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  Chloride Testing

There are two major types of Chloride tests, Acid-Soluble and Water-Soluble. Acid-Soluble (ASTM C-1152, FM 5-516) is theoretically a total extraction method, whereas Water-Soluble (ASTM C-1218) run results that are generally twenty to twenty-five percent less. Also the Water-Soluble, due to differences in the method, take an extra day in the turn-around time. Chloride testing is the number one defense against corrosion.
A high number in chlorides will result in the weakening of structures and dramatic shortening of their life expectancy. Some of the reasons Chloride testing is very important are listed in the information below.

  AASHTO T 277
This test method is used to determine how conductible a sample of concrete is, which will indicate how resistant the concrete will be to penetration of chloride ions. In this test a 4x8” cylinder is a sliced into a 2” piece. After the sample is prepared it is placed between two plastic molds, one containing sodium chloride(-) and one containing sodium hydroxide(+). An electrical current is then applied and readings are taken over a six hour period.
   
  ASTM C 1202
This test method is used to determine how conductible a sample of concrete is, which will indicate how resistant the concrete will be to penetration of chloride ions. In this test a 4x8” cylinder is a sliced into a 2” piece. After the sample is prepared it is placed between two plastic molds, one containing sodium chloride(-) and one containing sodium hydroxide(+). An electrical current is then applied and readings are taken over a six hour period.
   
  AASHTO T 260
This Method covers procedures for the determination of the total chloride ion content or the water-soluble chloride ion content of aggregates, portland cement, mortar or concrete. This method is limited to materials that do not contain sulfides. The water-soluble version of this test is known as Procedure A. The acid-soluble version, or total chloride version, is known as Procedure B.
   
  ASTM C 1524
This test method is a way to test aggregate for chlorides in a different water-soluble procedure. It is normally used when an aggregate has tested particularly high. It is a method in which aggregate is boiled in a soxhlet flask for twenty-four hours, in order to extract chlorides in a water matrix. Then the extracted water is tested in accordance with ASTM C 114.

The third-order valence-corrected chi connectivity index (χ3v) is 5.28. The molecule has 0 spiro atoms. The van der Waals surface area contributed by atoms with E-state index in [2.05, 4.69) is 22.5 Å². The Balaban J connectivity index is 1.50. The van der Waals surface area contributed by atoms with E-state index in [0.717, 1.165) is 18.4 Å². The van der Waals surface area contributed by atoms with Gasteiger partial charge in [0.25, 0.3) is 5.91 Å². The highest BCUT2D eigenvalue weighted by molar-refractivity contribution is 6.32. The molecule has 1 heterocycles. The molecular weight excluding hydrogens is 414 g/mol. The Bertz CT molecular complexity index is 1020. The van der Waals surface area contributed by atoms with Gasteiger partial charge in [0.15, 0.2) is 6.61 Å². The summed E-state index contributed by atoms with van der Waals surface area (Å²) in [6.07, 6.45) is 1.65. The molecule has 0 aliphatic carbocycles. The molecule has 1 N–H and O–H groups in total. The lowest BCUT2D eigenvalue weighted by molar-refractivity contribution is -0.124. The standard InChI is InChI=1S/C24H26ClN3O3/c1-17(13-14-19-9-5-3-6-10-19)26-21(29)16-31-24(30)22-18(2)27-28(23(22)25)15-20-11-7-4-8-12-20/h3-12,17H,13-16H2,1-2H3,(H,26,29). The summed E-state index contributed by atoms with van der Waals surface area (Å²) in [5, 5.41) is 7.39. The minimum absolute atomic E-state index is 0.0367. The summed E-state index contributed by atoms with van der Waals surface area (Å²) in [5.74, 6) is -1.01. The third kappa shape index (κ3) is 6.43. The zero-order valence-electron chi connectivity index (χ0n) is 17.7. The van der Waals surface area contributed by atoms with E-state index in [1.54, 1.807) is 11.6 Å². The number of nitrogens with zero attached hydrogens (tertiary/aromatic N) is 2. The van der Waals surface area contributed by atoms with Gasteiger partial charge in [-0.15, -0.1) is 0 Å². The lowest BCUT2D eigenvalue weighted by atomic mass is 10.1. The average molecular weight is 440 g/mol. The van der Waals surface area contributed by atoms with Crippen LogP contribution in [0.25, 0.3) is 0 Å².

Corrosion

The corrosion of metals, especially steel, in concrete has received a lot of attention because of its widespread occurrence in certain types of structures and because of the high cost of repairs it causes. The consequent extensive research on factors contributing to steel corrosion has increased our understanding of corrosion, especially concerning the role of chloride ions. Chloride ions are common in nature and small amounts are usually unintentionally contained in the mix ingredients of concrete. That is why research has pointed to the need for quality concrete with careful testing and reasonable limits on the amount of chloride in concrete as well as in the concrete components used to create the mix.
Chloride ions are considered to be the major cause of corrosion of steel reinforcement. However, corrosion can occur in the absence of chloride ions. For example, carbonation of concrete results in reduction of its alkalinity, thereby permitting corrosion of embedded steel. Carbonation is a usually a slow process in concrete which has a low water-cement ratio and carbonation-induced corrosion is not as common as corrosion induced by chloride ions. The rate of corrosion of steel reinforcement embedded in concrete is strongly influenced by environmental factors. Both oxygen and moisture must be present if electrochemical corrosion is to occur. Dissolved chloride ions also may penetrate unprotected hardened concrete in structures exposed to marine environments or to deicing salts. Reinforced concrete with significant chloride ion content is vulnerable to macrocell corrosion, especially if subjected to cycles of wetting and drying. Deterioration of concrete due to corrosions results because the products of corrosion, which is rust, occupy greater volume than the steel and in turn exert substantial stresses on the surrounding concrete. The outward effects of the corrosion include staining, cracking, and spalling of the concrete. The research on corrosion to date has not produced a steel or other type of reinforcement which will not corrode when used in concrete and which is both economical and technically feasible. Other measures which are being investigated include the use of corrosion inhibitors, protective coatings on the steel, and cathodic protection. There has been some success in each of these areas though problems resulting from corrosion of embedded metals were far from eliminated.
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